“I knew how much pain you were in. I know you were hurting too. But I couldn’t make myself do it. I—I couldn’t make myself wake you up, not while she was looking at me. Not when I didn’t know how long she’d be there.” David’s face hovered in front of Sapna’s. His words were desperate and choked. They flowed out of his mouth and into hers.
The fifth tank fired but it caught the beast broad. It glanced off her hip and lodged in the tumbled offices that leaned against the Kastorian Tower. Like a bullet, the hole it left was small but it blew through the far side of the building, erupting into a cyclone of loose paper, Styrofoam cups, and melted glass that reached across the empty space and pushed into Sapna and David’s building. The rooftop dropped a few feet. The creature put her front paws on the tank and pushed it through the marble columns of a bank, where she left it buried.
The Kastorian lurched. Sapna started to slide on their bare feet, but David pulled her close.
“I sat there and looked at her and she looked at me, and when her eyes started to flutter, I said goodbye. I got to say goodbye. In the morning, she was gone.”
Sapna shoved him away; he let her. Her eyes, her body, shook with anger. Beneath them, the middle floors of the tower began to crash together. David stumbled but Sapna bent her knees and rode the rooftop as it lowered, a little bit at a time.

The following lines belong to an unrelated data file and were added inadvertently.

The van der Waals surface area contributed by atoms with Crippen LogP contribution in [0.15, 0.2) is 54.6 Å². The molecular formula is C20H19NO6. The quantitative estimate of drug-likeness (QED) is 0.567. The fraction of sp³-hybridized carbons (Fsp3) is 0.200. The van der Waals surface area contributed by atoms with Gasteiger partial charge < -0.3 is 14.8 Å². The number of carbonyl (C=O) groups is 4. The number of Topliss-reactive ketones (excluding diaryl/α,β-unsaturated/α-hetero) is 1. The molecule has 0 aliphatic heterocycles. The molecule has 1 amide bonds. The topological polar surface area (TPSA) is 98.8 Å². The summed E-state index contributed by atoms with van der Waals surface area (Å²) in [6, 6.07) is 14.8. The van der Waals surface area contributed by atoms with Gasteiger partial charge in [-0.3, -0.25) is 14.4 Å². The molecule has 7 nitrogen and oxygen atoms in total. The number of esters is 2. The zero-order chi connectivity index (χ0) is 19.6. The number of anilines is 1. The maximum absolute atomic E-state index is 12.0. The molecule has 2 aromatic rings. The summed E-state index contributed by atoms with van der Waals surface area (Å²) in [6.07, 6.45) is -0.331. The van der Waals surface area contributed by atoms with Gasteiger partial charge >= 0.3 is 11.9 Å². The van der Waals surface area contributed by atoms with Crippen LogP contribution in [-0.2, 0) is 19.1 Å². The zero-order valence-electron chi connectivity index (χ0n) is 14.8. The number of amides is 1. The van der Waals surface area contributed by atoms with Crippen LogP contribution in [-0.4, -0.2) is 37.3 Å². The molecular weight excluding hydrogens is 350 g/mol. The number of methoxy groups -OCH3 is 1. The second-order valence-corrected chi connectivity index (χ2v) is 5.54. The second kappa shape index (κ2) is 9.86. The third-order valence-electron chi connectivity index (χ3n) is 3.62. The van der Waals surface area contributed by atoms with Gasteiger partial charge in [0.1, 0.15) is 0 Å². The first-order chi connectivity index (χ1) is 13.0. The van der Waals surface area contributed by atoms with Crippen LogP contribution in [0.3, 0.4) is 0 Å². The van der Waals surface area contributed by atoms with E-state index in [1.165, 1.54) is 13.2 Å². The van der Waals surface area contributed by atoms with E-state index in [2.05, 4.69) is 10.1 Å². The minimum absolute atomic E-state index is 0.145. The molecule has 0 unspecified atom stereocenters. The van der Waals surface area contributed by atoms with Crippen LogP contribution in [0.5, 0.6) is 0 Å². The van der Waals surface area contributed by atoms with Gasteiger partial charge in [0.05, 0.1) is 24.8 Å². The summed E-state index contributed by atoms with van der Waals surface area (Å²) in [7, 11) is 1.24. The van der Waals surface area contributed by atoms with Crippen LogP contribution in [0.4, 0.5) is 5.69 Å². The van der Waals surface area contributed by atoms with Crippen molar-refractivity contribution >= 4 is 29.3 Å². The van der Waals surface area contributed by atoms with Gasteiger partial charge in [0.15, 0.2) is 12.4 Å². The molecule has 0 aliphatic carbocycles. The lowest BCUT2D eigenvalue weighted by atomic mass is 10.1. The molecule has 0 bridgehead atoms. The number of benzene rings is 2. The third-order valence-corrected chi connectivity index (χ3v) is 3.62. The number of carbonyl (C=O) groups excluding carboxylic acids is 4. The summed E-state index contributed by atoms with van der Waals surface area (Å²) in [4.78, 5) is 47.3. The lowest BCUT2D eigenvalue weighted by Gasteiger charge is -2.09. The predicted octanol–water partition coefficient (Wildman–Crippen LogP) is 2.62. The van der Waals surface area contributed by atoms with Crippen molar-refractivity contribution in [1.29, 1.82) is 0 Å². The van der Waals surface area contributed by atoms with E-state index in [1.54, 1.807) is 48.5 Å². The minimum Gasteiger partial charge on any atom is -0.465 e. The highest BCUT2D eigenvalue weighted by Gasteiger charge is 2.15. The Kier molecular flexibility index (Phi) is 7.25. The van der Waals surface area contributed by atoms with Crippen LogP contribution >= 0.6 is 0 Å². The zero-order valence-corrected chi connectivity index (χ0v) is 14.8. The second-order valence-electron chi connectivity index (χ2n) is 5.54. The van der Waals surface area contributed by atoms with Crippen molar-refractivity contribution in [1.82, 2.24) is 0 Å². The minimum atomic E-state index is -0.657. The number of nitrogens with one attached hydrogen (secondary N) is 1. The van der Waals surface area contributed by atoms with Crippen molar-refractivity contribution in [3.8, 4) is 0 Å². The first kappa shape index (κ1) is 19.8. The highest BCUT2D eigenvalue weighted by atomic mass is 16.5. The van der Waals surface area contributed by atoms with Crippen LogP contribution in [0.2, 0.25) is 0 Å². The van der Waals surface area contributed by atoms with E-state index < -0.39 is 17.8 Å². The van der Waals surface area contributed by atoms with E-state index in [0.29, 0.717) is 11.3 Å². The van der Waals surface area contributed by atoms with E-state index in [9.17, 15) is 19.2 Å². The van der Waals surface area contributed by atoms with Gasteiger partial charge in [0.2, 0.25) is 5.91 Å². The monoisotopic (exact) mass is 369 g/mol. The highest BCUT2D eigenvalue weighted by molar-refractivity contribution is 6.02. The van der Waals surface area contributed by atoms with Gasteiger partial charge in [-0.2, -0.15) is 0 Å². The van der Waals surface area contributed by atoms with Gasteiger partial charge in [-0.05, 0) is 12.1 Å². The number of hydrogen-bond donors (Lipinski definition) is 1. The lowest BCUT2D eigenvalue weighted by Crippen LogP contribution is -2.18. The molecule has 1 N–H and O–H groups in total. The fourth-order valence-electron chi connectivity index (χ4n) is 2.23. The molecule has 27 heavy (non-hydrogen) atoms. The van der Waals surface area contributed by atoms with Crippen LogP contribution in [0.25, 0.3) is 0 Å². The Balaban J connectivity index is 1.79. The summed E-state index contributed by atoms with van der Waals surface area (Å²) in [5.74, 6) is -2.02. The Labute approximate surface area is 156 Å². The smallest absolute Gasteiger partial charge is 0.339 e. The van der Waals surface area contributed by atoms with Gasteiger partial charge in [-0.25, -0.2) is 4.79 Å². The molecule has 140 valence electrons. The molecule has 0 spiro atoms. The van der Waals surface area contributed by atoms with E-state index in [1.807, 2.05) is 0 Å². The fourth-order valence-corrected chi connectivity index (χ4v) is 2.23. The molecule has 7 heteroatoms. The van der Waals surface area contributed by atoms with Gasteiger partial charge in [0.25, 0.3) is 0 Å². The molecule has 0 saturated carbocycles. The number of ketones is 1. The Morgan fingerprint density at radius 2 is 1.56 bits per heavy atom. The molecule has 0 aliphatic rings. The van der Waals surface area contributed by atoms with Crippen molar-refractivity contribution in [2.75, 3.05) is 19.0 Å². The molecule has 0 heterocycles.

And then there it was again. The pulsating sound of the helicopter, gliding toward them. The spinning blades caught the dust and sent it everywhere. Sapna’s hair spun into a halo around her head; her robe twisted around her body. A rope ladder dropped above them. But they weren’t the only two to take notice. Down the street, the beast, breathing heavily as it surveyed the broken tanks, snapped her head up. At the other end of the street, the newborn paced, head down and whimpering, its own spiked tail tucked between its legs. The helicopter was far overhead, but it was still closer to her pup than she was. She kicked her hind legs out, one and then the other and sent plumes of metal and asphalt fifty feet into the sky. She stood tall, puffed out her chest, and roared.